President Donald Trump’s tariffs on Mexico goods would eat into U.S. growth and increase the potential for a recession, according to several Wall Street economists.
“This definitely adds risk to the downside,” said Jonathan Millar, senior U.S. economist at Barclays Plc, which now expects the Federal Reserve to cut interest rates by 0.75 percentage point later this year. “It throws global supply chains into question and contributes further to the uncertainty already weighing down business investment.”
The impact on inflation from the Mexico tariffs would be higher than for the China levies, particularly for food, he said.
That was the prognosis of multiple economists Friday, after Trump took many off guard by threatening to slap tariffs on imports from Mexico unless the country stops the flow of illegal immigration to the U.S. The levies would start June 10 and could reach as high as 25 per cent by October.
The move may affect supply chains and prices as companies face higher charges on several fronts and pass them through to consumers, who account for the largest part of the economy. The U.S. imported about US$350 billion in goods from Mexico last year. Tariffs could lower business investment in equipment and personnel just as wage gains pick up, especially at U.S. firms already reeling from levies on China imports.
Here are some of the economists’ views:
Implementing the full 25 per cent on Mexican goods would reduce U.S. growth by at least 0.7 percentage point in 2020 to 1 per cent or below, according to Oxford Economics chief U.S. economist Gregory Daco.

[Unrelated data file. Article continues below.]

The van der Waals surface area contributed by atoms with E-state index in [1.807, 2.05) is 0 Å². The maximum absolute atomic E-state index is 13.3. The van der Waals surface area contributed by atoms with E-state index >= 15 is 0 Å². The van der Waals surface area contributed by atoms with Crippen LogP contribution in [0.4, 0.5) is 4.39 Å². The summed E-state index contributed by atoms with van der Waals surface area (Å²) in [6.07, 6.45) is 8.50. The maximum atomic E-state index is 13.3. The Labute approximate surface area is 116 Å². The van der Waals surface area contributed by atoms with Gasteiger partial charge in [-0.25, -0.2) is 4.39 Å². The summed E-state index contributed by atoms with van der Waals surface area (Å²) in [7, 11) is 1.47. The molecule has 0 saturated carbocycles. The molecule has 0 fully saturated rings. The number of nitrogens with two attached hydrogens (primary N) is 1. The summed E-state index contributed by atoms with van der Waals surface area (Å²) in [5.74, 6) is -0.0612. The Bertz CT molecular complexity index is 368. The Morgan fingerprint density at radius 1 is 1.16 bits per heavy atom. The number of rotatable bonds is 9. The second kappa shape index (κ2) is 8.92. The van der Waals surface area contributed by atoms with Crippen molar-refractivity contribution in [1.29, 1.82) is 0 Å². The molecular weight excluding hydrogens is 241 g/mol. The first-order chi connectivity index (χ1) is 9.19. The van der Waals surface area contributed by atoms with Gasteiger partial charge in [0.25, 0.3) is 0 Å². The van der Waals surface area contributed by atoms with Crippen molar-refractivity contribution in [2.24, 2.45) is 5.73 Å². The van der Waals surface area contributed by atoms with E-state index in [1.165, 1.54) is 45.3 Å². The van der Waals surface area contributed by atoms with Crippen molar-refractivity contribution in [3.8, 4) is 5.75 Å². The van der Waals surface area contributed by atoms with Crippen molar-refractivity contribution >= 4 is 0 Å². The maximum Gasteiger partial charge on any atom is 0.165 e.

JPMorgan Chase & Co.’s Michael Feroli reduced his third-quarter growth forecast to 1.5 per cent. “The greater worry — which could prompt a larger revision — is that capital spending weakness morphs into hiring caution, and from there into consumer spending,” he wrote in a note Friday. The weaker pace could sway the Federal Reserve to cut interest rates twice this year, he also said.
Goldman Sachs Group Inc. said in a note to clients Friday that the administration will likely implement at least the first round of tariffs on Mexico goods, lowering the chances of the trade agreement between the U.S., Mexico and Canada being enacted by the 2020 U.S. election.
So far, American consumer sentiment is buoyant amid the trade war with China and ongoing negotiations with other partners including Europe and Japan, according to the University of Michigan. In addition, spending topped forecasts in April, according to government data Friday.
At the same time, the Michigan sentiment reading was lower than a preliminary gauge amid an escalation in the U.S.-China tariff war.
“If Mexico is on the table for additional tariffs, it’s quite possible that other countries could be dragged into a larger trade dispute,” Millar at Barclays said. “There are still Europe and Japan and it raises questions: if the administration is willing to have two simultaneous disputes, why stop there? Who’s next?”
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